NEW YORK (AdAge.com) -- Hotel operator Marriott reported an earnings loss for the fourth quarter last week, but there's one small encouraging sign: the chain's mobile bookings.
Marriott Mobile generated $2 million in gross revenue between its August 2008 launch and the end of the year. But revenue from mobile bookings in January was headed upward fairly quickly, the hotel chain told Ad Age.
Meanwhile, Omni Hotels' mobile site has grown 85% in the past six months, and Hilton's mobile channel has generated a 22% return on investment for the brand. Those kinds of numbers are bright spots in a tough time for hoteliers -- and they show that even in recession, companies are willing to invest in and experiment with new media when the ROI is clear.
While some hotel operators have dipped their toes into mobile advertising, none has aggressively promoted its mobile site. But customers are finding the sites anyway, as often-early-adopting business travelers buy rooms wirelessly when travel plans change because of flight delays or bad weather.
One of the biggest drivers: convenience
A third of U.S. travelers have used their mobile phones to access the internet, although only 15% of travelers showed interest in purchasing travel using their handsets, according to a PhoCusWright survey based on about 800 responses. On the upside, 48% of travelers who earn more than $200,000 a year said they were open to getting travel offers, vs. 32% of those who earn less. Twenty percent of the highest-earning group said they were interested in mobile bookings, likely because they're early adopters.
"Convenience will be one of the biggest drivers," said Kyra Hicks, who directs Marriott's online-sales programs.
Omni Hotels' mobile site has also been working hard without the benefit of any direct promotions. Its WAP site traffic grew 85% in the past six months, and mobile is seeing a conversion rate of 25%, said Kerry Kennedy, the hotel's e-commerce director.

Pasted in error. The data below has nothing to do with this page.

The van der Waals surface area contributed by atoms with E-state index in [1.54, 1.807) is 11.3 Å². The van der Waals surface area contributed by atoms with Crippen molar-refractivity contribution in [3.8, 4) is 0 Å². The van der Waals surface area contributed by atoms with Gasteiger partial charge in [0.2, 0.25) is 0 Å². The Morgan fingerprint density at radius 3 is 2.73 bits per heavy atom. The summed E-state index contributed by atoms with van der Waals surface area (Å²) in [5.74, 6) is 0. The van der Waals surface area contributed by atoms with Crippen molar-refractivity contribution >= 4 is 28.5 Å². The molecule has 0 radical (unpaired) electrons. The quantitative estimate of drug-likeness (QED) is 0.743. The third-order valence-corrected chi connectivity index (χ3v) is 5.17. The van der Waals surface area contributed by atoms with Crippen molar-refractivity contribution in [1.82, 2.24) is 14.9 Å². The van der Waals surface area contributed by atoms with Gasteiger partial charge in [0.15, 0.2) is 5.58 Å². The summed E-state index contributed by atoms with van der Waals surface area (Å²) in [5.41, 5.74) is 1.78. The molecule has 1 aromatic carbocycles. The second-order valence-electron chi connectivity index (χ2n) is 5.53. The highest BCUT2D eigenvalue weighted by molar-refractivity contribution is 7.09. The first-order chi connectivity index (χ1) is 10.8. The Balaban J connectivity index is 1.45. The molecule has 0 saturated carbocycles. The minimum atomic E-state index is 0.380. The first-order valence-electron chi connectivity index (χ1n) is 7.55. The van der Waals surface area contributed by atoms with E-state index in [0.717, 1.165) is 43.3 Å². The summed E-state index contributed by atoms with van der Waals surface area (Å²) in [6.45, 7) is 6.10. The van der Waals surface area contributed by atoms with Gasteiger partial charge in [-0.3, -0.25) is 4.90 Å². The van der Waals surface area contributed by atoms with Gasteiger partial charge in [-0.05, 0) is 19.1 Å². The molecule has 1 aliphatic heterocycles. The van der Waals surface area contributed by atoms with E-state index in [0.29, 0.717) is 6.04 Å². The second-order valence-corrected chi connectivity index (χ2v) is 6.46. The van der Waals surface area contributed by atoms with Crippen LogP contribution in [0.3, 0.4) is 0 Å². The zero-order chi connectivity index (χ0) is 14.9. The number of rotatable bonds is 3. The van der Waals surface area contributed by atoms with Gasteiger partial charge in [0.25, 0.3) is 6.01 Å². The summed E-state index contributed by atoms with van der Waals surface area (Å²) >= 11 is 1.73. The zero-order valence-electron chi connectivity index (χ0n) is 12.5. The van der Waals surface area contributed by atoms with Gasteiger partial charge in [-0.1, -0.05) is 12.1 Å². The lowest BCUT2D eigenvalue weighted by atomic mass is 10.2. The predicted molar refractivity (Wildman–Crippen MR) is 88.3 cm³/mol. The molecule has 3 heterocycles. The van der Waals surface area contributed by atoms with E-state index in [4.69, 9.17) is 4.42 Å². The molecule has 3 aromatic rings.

That means one in four people who visit the chain's mobile site end up booking a room, suggesting that many users who come to the site are not comparison shopping; they already know they want to purchase a room. Mobile's conversion rate far exceeds the 3.5%-to-7% rate of the hotel's online website, Mr. Kennedy said.
Investments in mobile amid cuts
Omni is cutting budgets across the board, and marketing dollars aren't exempt, but the company will continue to make investments in mobile initiatives that can effect sales conversions.
"We don't have to do mobile banner ads," Mr. Kennedy said. "They're great for visibility and brand awareness, but we have to make sure there's a tangible ROI with everything we do."
Mr. Kennedy said while many of the wireless bookers are likely already familiar with the Omni brand or are enrolled in one of its loyalty programs, some arrive at the hotel's site via location-based services.
Hilton told Ad Age its mobile channel has generated a 22% return on investment for the brand, even though it has done limited mobile promotions. The hotel chain spends about 1% of its total distribution spending on mobile, said Chris LaRose, who directs Hilton's website strategy. Distribution spending includes the points through which customers buy rooms from Hilton, such as call centers and global distribution services used by travel agents.
Mr. LaRose said he couldn't disclose the exact revenue derived from mobile last year, but added that wireless bookings generate roughly $1.4 million in an average 100-day period. He did say more marketing dollars are expected to be allocated to digital in general and mobile in particular.
'Shift to digital'
"Where we're seeing in general is a shift to ... digital across the board. The rate of return that we're seeing in online campaigns is much more favorable than what we've seen historically in print," he said, adding that because it is still an emerging medium, it will take some time before mobile ROI is on par with the return from traditional online channels.
Hilton is also expected to double its mobile spend this year and invest in ways to get consumers onboard beyond just rooms booking by bringing apps, widgets into the fold, Mr. LaRose said.
Other initiatives include mobilizing some of the services the hotel offers such as check-ins, arranging room service and booking sightseeing trips -- all in advance of arrival.
"We're trying to ... incorporate a more holistic view that Hilton Hotels aren't just guest rooms. It's a stay; it's an experience," Mr. LaRose said.